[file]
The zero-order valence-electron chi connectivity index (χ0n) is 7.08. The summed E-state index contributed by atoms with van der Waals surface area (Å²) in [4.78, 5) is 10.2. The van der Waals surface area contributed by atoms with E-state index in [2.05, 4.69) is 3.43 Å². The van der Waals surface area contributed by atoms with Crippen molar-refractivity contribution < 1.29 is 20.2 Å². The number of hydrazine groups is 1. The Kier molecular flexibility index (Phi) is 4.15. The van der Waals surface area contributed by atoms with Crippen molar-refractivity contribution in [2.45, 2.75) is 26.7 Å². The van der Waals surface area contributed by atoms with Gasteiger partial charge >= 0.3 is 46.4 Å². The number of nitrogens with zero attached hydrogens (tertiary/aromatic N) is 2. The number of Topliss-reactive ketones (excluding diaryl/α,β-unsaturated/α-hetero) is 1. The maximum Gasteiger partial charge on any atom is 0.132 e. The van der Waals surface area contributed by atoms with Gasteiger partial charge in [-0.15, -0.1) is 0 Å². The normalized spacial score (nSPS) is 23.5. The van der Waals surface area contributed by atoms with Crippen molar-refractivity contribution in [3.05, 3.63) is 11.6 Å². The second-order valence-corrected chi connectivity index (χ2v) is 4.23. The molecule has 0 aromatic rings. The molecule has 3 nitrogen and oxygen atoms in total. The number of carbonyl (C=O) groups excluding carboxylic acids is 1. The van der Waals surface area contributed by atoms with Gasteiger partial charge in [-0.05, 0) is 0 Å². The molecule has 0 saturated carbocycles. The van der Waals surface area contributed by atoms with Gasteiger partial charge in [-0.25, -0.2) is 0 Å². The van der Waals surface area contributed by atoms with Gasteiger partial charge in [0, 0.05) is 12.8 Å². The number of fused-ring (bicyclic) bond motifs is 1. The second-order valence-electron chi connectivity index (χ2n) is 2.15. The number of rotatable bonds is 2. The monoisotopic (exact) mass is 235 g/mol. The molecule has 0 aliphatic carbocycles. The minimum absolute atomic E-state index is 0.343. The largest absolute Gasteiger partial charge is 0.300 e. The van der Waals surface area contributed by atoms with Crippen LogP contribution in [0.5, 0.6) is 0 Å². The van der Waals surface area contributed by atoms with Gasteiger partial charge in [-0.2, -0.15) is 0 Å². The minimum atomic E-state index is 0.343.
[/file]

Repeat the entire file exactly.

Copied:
The zero-order valence-electron chi connectivity index (χ0n) is 7.08. The summed E-state index contributed by atoms with van der Waals surface area (Å²) in [4.78, 5) is 10.2. The van der Waals surface area contributed by atoms with E-state index in [2.05, 4.69) is 3.43 Å². The van der Waals surface area contributed by atoms with Crippen molar-refractivity contribution < 1.29 is 20.2 Å². The number of hydrazine groups is 1. The Kier molecular flexibility index (Phi) is 4.15. The van der Waals surface area contributed by atoms with Crippen molar-refractivity contribution in [2.45, 2.75) is 26.7 Å². The van der Waals surface area contributed by atoms with Gasteiger partial charge >= 0.3 is 46.4 Å². The number of nitrogens with zero attached hydrogens (tertiary/aromatic N) is 2. The number of Topliss-reactive ketones (excluding diaryl/α,β-unsaturated/α-hetero) is 1. The maximum Gasteiger partial charge on any atom is 0.132 e. The van der Waals surface area contributed by atoms with Gasteiger partial charge in [-0.15, -0.1) is 0 Å². The normalized spacial score (nSPS) is 23.5. The van der Waals surface area contributed by atoms with Crippen molar-refractivity contribution in [3.05, 3.63) is 11.6 Å². The second-order valence-corrected chi connectivity index (χ2v) is 4.23. The molecule has 0 aromatic rings. The molecule has 3 nitrogen and oxygen atoms in total. The number of carbonyl (C=O) groups excluding carboxylic acids is 1. The van der Waals surface area contributed by atoms with Gasteiger partial charge in [-0.05, 0) is 0 Å². The molecule has 0 saturated carbocycles. The van der Waals surface area contributed by atoms with Gasteiger partial charge in [-0.25, -0.2) is 0 Å². The van der Waals surface area contributed by atoms with Gasteiger partial charge in [0, 0.05) is 12.8 Å². The number of fused-ring (bicyclic) bond motifs is 1. The second-order valence-electron chi connectivity index (χ2n) is 2.15. The number of rotatable bonds is 2. The monoisotopic (exact) mass is 235 g/mol. The molecule has 0 aliphatic carbocycles. The minimum absolute atomic E-state index is 0.343. The largest absolute Gasteiger partial charge is 0.300 e. The van der Waals surface area contributed by atoms with Crippen LogP contribution in [0.5, 0.6) is 0 Å². The van der Waals surface area contributed by atoms with Gasteiger partial charge in [-0.2, -0.15) is 0 Å². The minimum atomic E-state index is 0.343.